[…] Mohammed Soliman, a scholar at the Middle East Institute in Washington, said the Sahel region is central to Beijing’s Africa strategy and the Belt and Road Initiative’s broader objectives.

“Indeed, the emerging trend of military coups d’etat threatens the security and stability of the broader region in a way that would jeopardise Beijing’s objectives and existing investment in infrastructure projects across the region,” he said. [Source]

Issues in other African countries have further complicated China’s supply chains in the continent. In the Democratic Republic of Congo (DRC), President Tshisekedi called for a review of Chinese mining contracts. The DRC, one of China’s latest BRI partner countries and among China’s top trade and investment destinations in Africa, is a major source of China’s cobalt and coltan, crucial ingredients in batteries for electric cars, computers, and smartphones. Aaron Ross and Karin Strohecker from Reuters reported on the DRC’s new scrutiny of Chinese investment:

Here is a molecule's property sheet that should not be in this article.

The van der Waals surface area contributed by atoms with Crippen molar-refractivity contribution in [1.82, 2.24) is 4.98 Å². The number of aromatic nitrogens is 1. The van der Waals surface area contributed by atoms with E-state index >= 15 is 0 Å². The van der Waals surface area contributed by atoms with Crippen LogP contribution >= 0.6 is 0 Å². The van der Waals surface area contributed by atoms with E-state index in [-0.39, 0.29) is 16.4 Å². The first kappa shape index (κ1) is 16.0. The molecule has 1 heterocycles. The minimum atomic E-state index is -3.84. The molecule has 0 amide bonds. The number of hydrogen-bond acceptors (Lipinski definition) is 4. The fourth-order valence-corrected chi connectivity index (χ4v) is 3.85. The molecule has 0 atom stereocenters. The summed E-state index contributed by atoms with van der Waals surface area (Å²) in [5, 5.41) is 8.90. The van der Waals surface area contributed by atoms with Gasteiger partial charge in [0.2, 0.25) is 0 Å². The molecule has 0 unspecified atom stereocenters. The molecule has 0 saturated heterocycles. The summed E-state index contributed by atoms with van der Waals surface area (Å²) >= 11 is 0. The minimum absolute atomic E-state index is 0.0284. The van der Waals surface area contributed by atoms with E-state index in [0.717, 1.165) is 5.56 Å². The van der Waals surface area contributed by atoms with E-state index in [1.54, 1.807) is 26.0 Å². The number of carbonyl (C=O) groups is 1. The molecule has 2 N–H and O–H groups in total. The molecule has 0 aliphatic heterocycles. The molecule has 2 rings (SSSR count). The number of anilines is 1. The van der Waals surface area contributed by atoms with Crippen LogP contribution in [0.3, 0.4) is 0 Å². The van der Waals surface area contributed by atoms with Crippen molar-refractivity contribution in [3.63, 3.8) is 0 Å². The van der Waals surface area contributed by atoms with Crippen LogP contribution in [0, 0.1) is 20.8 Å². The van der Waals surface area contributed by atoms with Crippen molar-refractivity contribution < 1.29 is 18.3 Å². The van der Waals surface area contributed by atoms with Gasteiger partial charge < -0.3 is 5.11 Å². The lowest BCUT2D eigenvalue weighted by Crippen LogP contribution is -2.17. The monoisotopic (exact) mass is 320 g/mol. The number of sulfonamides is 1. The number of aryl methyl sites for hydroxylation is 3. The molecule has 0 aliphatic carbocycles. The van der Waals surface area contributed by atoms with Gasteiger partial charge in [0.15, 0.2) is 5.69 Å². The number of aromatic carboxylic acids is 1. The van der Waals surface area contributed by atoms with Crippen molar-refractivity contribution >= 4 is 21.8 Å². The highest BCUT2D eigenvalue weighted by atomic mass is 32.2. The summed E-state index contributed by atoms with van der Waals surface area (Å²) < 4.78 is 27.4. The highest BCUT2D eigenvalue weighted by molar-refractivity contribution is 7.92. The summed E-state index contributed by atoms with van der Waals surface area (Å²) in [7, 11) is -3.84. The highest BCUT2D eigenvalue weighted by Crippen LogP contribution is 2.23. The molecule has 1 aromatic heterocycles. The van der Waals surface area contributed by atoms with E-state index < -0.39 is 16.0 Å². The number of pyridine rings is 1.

President Felix Tshisekedi said in May that some mining contracts could be reviewed because of concerns they are not sufficiently benefiting Congo, which is the world’s largest producer of cobalt and Africa’s leading miner of copper.

His government announced this month it had formed a commission to reassess the reserves and resources at China Molybdenum’s massive Tenke Fungurume copper and cobalt mine in order to “fairly lay claim to (its) rights”.

Kazadi said in an interview that the 2007 deal agreed with Chinese state-owned firms Sinohydro Corp and China Railway Group Limited was also being reviewed to ensure it is “fair” and “effective”.

[…] Chinese investors control about 70% of Congo’s mining sector, according to Congo’s chamber of mines, after snapping up lucrative projects from Western companies in recent years. [Source]

Worried about losing access to Congolese resources, Chinese officials have tried to highlight the positive effects of their engagement in the DRC and their compliance with local laws: